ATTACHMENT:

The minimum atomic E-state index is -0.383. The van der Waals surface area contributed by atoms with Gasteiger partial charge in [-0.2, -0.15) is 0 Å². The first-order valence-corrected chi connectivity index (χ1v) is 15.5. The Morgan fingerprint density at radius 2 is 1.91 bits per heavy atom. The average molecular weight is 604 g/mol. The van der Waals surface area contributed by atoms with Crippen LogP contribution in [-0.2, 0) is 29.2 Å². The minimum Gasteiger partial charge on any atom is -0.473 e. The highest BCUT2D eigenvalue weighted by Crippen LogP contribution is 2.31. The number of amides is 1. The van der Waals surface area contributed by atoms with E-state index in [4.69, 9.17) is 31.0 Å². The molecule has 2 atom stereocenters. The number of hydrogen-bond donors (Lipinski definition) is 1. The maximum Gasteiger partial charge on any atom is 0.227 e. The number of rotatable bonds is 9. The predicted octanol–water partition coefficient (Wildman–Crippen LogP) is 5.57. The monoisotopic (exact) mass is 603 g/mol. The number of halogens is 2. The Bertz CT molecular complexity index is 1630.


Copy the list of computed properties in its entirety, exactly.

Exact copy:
The minimum atomic E-state index is -0.383. The van der Waals surface area contributed by atoms with Gasteiger partial charge in [-0.2, -0.15) is 0 Å². The first-order valence-corrected chi connectivity index (χ1v) is 15.5. The Morgan fingerprint density at radius 2 is 1.91 bits per heavy atom. The average molecular weight is 604 g/mol. The van der Waals surface area contributed by atoms with Crippen LogP contribution in [-0.2, 0) is 29.2 Å². The minimum Gasteiger partial charge on any atom is -0.473 e. The highest BCUT2D eigenvalue weighted by Crippen LogP contribution is 2.31. The number of amides is 1. The van der Waals surface area contributed by atoms with E-state index in [4.69, 9.17) is 31.0 Å². The molecule has 2 atom stereocenters. The number of hydrogen-bond donors (Lipinski definition) is 1. The maximum Gasteiger partial charge on any atom is 0.227 e. The number of rotatable bonds is 9. The predicted octanol–water partition coefficient (Wildman–Crippen LogP) is 5.57. The monoisotopic (exact) mass is 603 g/mol. The number of halogens is 2. The Bertz CT molecular complexity index is 1630.